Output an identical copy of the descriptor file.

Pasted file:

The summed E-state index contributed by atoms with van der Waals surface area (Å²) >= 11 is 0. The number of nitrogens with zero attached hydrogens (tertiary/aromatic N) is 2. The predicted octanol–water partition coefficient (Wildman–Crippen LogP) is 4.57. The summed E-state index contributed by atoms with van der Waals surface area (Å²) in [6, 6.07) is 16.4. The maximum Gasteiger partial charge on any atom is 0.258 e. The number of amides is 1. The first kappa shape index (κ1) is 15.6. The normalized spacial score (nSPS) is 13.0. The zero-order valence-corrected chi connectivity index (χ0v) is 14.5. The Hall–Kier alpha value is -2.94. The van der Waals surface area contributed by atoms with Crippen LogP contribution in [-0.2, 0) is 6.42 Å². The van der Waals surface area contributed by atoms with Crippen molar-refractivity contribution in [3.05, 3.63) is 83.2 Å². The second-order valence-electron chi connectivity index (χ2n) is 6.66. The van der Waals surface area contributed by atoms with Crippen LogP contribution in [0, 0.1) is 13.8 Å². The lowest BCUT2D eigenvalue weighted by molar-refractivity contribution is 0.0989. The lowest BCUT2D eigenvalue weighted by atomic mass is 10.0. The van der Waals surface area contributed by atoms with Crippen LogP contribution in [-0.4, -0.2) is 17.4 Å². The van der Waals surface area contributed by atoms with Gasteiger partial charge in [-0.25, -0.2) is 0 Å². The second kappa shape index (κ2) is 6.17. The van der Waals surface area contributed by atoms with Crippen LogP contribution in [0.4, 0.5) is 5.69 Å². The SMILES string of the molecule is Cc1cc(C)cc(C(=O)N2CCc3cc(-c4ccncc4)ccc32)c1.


The summed E-state index contributed by atoms with van der Waals surface area (Å²) >= 11 is 0. The number of nitrogens with zero attached hydrogens (tertiary/aromatic N) is 2. The predicted octanol–water partition coefficient (Wildman–Crippen LogP) is 4.57. The summed E-state index contributed by atoms with van der Waals surface area (Å²) in [6, 6.07) is 16.4. The maximum Gasteiger partial charge on any atom is 0.258 e. The number of amides is 1. The first kappa shape index (κ1) is 15.6. The normalized spacial score (nSPS) is 13.0. The zero-order valence-corrected chi connectivity index (χ0v) is 14.5. The Hall–Kier alpha value is -2.94. The van der Waals surface area contributed by atoms with Crippen LogP contribution in [-0.2, 0) is 6.42 Å². The van der Waals surface area contributed by atoms with Crippen molar-refractivity contribution in [3.05, 3.63) is 83.2 Å². The second-order valence-electron chi connectivity index (χ2n) is 6.66. The van der Waals surface area contributed by atoms with Crippen LogP contribution in [0, 0.1) is 13.8 Å². The lowest BCUT2D eigenvalue weighted by molar-refractivity contribution is 0.0989. The lowest BCUT2D eigenvalue weighted by atomic mass is 10.0. The van der Waals surface area contributed by atoms with Crippen LogP contribution in [-0.4, -0.2) is 17.4 Å². The van der Waals surface area contributed by atoms with Gasteiger partial charge in [-0.25, -0.2) is 0 Å². The second kappa shape index (κ2) is 6.17. The van der Waals surface area contributed by atoms with Crippen LogP contribution in [0.4, 0.5) is 5.69 Å². The SMILES string of the molecule is Cc1cc(C)cc(C(=O)N2CCc3cc(-c4ccncc4)ccc32)c1.